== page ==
Helping more people get to work and stimulating job growth and economic development are the goals of a 30-year long-range plan unanimously approved Feb. 12 by the St. Louis Metro Transit Board of Commissioners. Called "Moving Transit Forward," the plan for the future of transit in the region presents the results of nearly a year of in-depth study by Metro officials and staff from the East-West Gateway Council of Governments (EWGCG), the region's planning agency.
The groups worked
together to get widespread community input and then marry the transit
preferences from the citizens across the region with residential and employment
patterns to design the most effective public-transit options.
transit plan now goes to the EWGCG Board for its consideration on February 24.
If adopted, the plan will be used as a blueprint to help move the St. Louis
region forward by improving transit access to jobs, helping the region attract more
businesses and tourism dollars and positioning the St. Louis region to receive
more federal funding to improve transit service and transit infrastructure.
"This is a comprehensive
plan that combines the science of transit planning with community preferences,
the demographics of where people live and work, and a study of how the region
is evolving," said Robert J. Baer, President and CEO of Metro. "Moving forward
to implement many of the elements in this plan will make the St. Louis region a
better place for people to live and work."
Baer noted that the plan
represents a comprehensive and cooperative effort by Metro and EWGCG to develop
a single document that presents a strategic and realistic plan for the future
of public transit across the region. The options outlined in the long-range
plan will improve customers’ transit experience and expand services to more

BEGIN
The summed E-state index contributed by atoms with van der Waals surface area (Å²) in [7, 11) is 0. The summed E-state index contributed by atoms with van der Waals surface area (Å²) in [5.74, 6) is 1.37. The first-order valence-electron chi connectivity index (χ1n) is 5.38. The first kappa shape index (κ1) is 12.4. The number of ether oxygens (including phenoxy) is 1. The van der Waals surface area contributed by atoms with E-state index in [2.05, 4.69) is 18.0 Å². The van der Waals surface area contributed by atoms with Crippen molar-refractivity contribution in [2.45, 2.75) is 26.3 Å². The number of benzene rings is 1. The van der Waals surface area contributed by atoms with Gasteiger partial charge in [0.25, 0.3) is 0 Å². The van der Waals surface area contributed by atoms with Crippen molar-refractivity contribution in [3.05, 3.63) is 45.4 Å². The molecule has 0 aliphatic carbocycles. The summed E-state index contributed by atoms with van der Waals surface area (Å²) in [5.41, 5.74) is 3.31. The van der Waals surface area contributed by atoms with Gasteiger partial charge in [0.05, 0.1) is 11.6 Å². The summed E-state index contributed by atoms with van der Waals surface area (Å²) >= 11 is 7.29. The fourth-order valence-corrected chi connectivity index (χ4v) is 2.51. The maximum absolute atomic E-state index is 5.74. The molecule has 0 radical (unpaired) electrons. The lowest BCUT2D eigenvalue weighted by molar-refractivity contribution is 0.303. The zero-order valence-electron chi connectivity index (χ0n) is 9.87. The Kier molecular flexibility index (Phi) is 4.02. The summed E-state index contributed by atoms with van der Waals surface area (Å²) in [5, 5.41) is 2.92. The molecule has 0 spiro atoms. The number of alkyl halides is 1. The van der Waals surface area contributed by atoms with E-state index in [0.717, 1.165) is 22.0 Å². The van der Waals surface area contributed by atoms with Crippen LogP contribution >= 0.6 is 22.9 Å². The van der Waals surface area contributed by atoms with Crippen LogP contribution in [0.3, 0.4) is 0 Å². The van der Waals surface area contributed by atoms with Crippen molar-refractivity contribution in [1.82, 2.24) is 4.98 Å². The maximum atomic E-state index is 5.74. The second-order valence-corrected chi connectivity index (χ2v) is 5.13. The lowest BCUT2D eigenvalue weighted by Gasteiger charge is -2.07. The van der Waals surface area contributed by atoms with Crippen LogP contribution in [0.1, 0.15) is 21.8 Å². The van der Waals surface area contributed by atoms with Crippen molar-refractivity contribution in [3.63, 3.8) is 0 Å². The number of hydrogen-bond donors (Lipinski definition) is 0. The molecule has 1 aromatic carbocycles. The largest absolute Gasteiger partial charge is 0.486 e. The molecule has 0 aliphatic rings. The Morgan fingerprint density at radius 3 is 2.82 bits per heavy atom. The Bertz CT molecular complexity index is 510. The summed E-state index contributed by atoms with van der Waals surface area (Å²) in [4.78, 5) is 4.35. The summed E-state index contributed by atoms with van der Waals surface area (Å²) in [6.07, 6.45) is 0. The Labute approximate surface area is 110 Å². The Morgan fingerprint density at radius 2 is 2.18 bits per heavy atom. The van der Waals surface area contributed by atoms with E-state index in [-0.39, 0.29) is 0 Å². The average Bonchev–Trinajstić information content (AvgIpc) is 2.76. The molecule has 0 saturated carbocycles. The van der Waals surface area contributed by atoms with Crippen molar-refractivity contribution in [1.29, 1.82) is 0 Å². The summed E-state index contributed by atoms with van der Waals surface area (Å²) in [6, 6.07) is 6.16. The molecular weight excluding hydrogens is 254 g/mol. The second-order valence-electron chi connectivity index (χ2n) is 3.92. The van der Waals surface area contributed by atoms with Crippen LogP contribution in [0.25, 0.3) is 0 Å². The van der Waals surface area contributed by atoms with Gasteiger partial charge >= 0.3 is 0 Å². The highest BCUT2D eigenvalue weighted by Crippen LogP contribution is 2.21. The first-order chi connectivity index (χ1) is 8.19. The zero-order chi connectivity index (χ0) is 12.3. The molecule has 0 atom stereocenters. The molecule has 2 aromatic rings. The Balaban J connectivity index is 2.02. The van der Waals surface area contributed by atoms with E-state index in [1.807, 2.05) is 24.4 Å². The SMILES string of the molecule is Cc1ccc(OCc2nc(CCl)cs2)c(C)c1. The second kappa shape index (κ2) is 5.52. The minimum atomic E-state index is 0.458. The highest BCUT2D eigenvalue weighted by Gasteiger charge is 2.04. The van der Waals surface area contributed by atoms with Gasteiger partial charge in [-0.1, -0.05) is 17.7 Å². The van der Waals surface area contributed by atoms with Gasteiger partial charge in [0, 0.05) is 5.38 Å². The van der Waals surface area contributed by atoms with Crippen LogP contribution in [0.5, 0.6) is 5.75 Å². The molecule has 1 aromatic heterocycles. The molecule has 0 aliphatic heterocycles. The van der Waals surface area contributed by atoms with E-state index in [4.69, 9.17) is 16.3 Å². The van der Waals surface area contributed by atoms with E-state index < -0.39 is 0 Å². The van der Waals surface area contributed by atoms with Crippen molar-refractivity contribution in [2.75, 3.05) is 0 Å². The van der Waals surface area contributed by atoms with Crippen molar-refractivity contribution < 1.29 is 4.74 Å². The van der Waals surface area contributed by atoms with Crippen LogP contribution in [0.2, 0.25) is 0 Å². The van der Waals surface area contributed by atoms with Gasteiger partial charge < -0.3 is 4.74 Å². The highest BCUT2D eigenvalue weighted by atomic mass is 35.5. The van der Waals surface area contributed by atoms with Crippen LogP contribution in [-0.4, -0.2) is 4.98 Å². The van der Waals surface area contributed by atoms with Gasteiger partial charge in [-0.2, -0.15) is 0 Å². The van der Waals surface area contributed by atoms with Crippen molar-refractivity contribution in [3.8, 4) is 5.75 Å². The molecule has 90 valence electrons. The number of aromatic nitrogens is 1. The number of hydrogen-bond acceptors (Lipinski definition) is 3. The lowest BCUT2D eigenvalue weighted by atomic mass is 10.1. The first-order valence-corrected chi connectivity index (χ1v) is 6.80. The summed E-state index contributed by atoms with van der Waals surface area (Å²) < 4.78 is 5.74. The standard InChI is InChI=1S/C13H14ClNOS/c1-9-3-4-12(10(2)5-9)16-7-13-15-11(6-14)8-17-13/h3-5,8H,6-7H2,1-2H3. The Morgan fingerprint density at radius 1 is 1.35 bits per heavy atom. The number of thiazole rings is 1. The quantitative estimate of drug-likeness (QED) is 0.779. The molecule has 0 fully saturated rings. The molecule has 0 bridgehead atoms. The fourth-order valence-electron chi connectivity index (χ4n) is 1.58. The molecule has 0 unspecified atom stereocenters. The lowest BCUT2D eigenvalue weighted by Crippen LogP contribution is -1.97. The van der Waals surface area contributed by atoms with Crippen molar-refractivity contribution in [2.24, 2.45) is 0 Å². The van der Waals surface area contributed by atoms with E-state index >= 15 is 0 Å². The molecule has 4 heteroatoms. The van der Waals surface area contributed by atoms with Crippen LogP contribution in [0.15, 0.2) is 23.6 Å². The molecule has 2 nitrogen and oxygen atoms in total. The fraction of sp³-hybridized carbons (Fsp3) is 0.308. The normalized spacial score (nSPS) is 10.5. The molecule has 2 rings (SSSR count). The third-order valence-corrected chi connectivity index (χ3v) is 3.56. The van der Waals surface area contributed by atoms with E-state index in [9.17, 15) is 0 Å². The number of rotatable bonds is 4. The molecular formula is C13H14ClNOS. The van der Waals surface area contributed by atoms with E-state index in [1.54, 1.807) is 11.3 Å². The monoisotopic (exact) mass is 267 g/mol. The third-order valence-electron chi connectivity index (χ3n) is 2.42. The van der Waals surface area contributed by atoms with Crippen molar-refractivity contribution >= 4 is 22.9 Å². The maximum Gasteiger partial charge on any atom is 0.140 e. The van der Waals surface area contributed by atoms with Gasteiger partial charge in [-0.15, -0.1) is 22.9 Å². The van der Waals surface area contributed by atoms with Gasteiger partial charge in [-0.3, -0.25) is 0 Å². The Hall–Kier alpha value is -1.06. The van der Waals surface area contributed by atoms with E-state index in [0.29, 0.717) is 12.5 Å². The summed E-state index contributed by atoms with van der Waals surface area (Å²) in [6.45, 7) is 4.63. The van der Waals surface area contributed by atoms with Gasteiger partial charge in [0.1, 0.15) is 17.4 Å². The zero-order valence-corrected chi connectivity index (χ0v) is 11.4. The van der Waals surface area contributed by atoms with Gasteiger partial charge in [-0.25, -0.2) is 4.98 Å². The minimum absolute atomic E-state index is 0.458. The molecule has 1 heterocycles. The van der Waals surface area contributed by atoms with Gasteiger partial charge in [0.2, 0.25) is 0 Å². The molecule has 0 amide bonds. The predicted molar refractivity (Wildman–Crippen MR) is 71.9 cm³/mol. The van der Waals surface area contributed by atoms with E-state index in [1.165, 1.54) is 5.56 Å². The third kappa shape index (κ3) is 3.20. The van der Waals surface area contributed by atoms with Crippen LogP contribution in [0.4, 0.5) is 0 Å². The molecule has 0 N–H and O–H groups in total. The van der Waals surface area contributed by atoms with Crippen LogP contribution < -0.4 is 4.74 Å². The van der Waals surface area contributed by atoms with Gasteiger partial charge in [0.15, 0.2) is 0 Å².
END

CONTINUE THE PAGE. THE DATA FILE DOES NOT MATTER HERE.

communities. Key elements include restoring services that were cut last year;
expanding bus and light rail; and adding passenger amenities, such as transit
centers and new technologies that will make transit easier for the public to
"In working with the
community, we heard loud and clear that citizens wanted a financially
responsible plan that addresses the region’s transit needs and includes a
variety of service options," said Ray Friem, Metro’s chief operating officer of
transit services. "This plan does that."
To satisfy the community’s
request for a financially responsible plan, Metro officials have divided it
into three phases. The projects that could be pursued in each phase are:
Short-Range (1-5 years)
Restoring services cut last year to increase coverage and frequency back to
levels before the reductions • Planning and design for the next MetroLink
extension that would be determined by EWGCG • Two Bus Rapid Transit routes. BRT
offers higher speed, high capacity service (also to be determined by EWGCG) •
Improved passenger amenities and technology
Medium-Range (5-10 years)
Construction and operation of one light-rail expansion route • Additional BRT
routes • Additional transit centers
Long-Range (10-30 years)
Planning, construction and operation of a second light-rail alignment • Begin
planning and engineering for a third light-rail extension.
At the Board meeting Feb.12,
Metro officials said the projects in the plan have a strong chance of attracting
federal funding as long as the region provides the required local match. They
emphasized that any infrastructure expansion would require federal funding, as
well as an increase in state and local funding to provide the local-matching
funds. Metro officials also said no expansion would be possible without
sufficient funding from local, state, and federal sources for both capital and
The efforts described in
the "Moving Transit Forward" plan not only would benefit riders, but also people
who never use public transit because it: • Reduces traffic congestion and
pollution • Helps lower the cost of living by reducing or eliminating car
payments, insurance and fuel costs • Helps grow the economy and stimulate
business development. To date, the region has seen $2 billion in development
around MetroLink stations. • Helps attract conventions and tourists by
providing a public transit system, one of the first requirements by out-of-town
visitors, and every $1 spent on transit returns $4 in investment to the St.
Metro cannot proceed on any
of the projects outlined in its long-range plan until EWGCG officials approve
it. A timeline for reviewing the projects will be determined by the EWGCG.